LATASHÁ, The Artist We Need To See More In The Music Industry
Photography by Jahmel Reynolds It was a hot summer of August 2015, I had just moved to New York since only a couple of weeks when I was invited to my first backyard party ever in Brooklyn. The party was in Bed-Stuy, I didn't know much about that neighborhood except for the tv shows and movies I grew up watching back in Italy. Everything was new for me, the air, the sky, the energy and in some way is still is. In this beautiful scenario, thinking about my new life in America while looking outside of my cab's window listening to some nostalgic music that reminded me of home, I felt like I was ready to absorb this new life and get to make new experiences. I reached my destination and got off the cab - I was suddenly embraced by beautiful warm black people that made me feel home, one of these amazing souls was also the host of the event, her name was Latasha Alcindor, currently known as the artist Latashá. I honestly couldn't wait to meet her, one my dear friends and New York based Dj Boston Chery introduced me to Latasha's music previously to the party and I was in complete shock by her incredible talent. LATASHÁ was born in NYC and was raised in Flatbush Brooklyn, NY but currently lives in Los Angeles, where she moved since less than two years to pursuit her career. She can sing, rap, dance, write, direct and produce her own projects, and most of all has the presence of a woman who knows her worth in this world and that it's something that I will forever admire from her. She's the woman we all really are, the one that's not afraid to be herself despite our insecurity and the one that uses her magical energy to turn everything she touches into art in order to change the old and boring standards that society put on all of us women long time ago. I truly believe that we need more artists like her out there, being a black independent musician it's not easy and I believe that black women specifically should be given the chance to shine and thrive in the music industry without necessarily having to look like perfect dolls all the times or being objects of sexual desire (which I obviously love and support, just saying, let's include more types of black women please!). I had chance to talk to LATASHÁ and she discussed her latest single GO GO WYNE and much more!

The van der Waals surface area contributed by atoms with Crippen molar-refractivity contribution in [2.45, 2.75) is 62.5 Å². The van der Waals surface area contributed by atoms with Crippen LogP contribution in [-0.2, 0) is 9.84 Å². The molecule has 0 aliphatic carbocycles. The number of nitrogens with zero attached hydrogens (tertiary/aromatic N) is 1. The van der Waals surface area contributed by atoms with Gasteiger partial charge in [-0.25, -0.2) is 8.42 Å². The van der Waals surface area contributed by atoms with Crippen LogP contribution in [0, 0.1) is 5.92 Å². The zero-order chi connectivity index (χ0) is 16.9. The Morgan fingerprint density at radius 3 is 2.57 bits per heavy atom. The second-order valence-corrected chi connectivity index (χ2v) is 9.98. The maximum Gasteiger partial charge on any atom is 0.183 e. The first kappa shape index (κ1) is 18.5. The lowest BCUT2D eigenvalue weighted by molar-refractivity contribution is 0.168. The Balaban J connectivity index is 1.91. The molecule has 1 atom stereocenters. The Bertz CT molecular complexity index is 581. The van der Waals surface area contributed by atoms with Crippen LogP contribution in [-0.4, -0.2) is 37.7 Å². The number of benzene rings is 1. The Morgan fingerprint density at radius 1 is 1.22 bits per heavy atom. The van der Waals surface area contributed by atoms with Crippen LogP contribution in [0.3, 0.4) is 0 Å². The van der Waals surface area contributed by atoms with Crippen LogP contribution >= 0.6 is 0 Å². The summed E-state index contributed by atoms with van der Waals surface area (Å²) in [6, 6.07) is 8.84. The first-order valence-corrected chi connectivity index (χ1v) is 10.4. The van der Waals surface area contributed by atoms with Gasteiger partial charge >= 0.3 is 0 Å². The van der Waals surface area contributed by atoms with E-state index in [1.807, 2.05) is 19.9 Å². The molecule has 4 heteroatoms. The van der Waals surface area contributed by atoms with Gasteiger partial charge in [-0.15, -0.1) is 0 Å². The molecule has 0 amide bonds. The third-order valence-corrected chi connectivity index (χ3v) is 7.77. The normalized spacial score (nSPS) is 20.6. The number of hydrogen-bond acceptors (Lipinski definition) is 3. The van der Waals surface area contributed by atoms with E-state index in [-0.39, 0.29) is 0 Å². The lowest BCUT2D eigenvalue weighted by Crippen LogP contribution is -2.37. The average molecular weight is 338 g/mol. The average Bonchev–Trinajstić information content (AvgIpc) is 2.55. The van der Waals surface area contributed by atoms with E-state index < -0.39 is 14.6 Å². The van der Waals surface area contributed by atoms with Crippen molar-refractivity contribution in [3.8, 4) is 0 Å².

When was the moment that you realized you wanted to be a full time musician? I keep realizing it but the first time was 6 years ago when I restarted my career in the direction of an independent artist who wanted to be more than just a girl who just raps to rap, I wanted to make music that shifted minds, tells stories and made people feel something.
What was the idea behind your new single GOGO WYNE? The idea behind “GoGo Wyne” was to stop playing myself and get what I’m worth. I remember when I use to shrink myself to fit into someone or something people said I should be, and these days that whole “play small” thing is over. And “GoGo Wyne” is a testimony to getting mine with no fucks given.
What would you like to see more in the music industry? I would like to see more eclectic types of Black women in the music industry. It’s like the industry keeps pushing the same type of Black women and I always wonder where are the girls who are different like me. I guess that’s what also keeps me going. I rep for the girls who like Green Day and No Doubt but can rap a Jay-Z verse bar for bar. The girls who love Beyoncé but also love Patti Smith. The girls who don’t have to “act” hood, who know my ghetto is innate and my intellect is just as viable.
As a black independent woman and artist, you must have an incredible strength to do what you’re doing on your own. What was the hardest thing to overcome so far? The hardest thing to overcome is rejection from family. I had to learn to stay strong and see my vision through even when they couldn’t. It has made me the greatest artist I can be now cause I don’t allow anyone to deny me of my greatness. And as I grow into myself everyday, my family seems to be coming around more, but I don’t live with an expectation of them. I just do me.